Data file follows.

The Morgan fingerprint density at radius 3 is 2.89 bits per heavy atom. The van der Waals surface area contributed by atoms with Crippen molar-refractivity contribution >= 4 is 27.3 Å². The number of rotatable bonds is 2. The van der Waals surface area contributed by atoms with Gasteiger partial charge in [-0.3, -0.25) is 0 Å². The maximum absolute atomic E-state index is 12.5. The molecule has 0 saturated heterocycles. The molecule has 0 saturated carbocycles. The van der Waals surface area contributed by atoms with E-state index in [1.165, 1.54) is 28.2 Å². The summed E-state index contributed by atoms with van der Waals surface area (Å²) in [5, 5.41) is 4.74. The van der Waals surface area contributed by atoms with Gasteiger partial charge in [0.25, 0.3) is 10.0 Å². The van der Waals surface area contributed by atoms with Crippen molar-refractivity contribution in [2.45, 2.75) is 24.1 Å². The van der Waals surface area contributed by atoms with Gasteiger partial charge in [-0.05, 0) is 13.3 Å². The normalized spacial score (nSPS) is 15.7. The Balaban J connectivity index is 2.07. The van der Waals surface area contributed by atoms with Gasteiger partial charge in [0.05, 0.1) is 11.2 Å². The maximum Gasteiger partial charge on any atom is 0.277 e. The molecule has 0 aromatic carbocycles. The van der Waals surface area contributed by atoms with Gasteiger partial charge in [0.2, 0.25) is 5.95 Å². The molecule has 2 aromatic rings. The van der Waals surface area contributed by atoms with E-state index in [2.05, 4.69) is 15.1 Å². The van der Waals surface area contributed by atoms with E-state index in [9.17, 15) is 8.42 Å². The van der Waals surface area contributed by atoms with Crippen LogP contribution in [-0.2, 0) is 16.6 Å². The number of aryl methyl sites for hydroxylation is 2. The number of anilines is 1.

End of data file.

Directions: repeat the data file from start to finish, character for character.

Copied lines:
The Morgan fingerprint density at radius 3 is 2.89 bits per heavy atom. The van der Waals surface area contributed by atoms with Crippen molar-refractivity contribution >= 4 is 27.3 Å². The number of rotatable bonds is 2. The van der Waals surface area contributed by atoms with Gasteiger partial charge in [-0.3, -0.25) is 0 Å². The maximum absolute atomic E-state index is 12.5. The molecule has 0 saturated heterocycles. The molecule has 0 saturated carbocycles. The van der Waals surface area contributed by atoms with E-state index in [1.165, 1.54) is 28.2 Å². The summed E-state index contributed by atoms with van der Waals surface area (Å²) in [5, 5.41) is 4.74. The van der Waals surface area contributed by atoms with Gasteiger partial charge in [0.25, 0.3) is 10.0 Å². The van der Waals surface area contributed by atoms with Crippen molar-refractivity contribution in [2.45, 2.75) is 24.1 Å². The van der Waals surface area contributed by atoms with Gasteiger partial charge in [-0.05, 0) is 13.3 Å². The normalized spacial score (nSPS) is 15.7. The Balaban J connectivity index is 2.07. The van der Waals surface area contributed by atoms with Gasteiger partial charge in [0.05, 0.1) is 11.2 Å². The maximum Gasteiger partial charge on any atom is 0.277 e. The molecule has 0 aromatic carbocycles. The van der Waals surface area contributed by atoms with Gasteiger partial charge in [0.2, 0.25) is 5.95 Å². The molecule has 2 aromatic rings. The van der Waals surface area contributed by atoms with E-state index in [2.05, 4.69) is 15.1 Å². The van der Waals surface area contributed by atoms with E-state index in [9.17, 15) is 8.42 Å². The van der Waals surface area contributed by atoms with Crippen LogP contribution in [-0.2, 0) is 16.6 Å². The number of aryl methyl sites for hydroxylation is 2. The number of anilines is 1.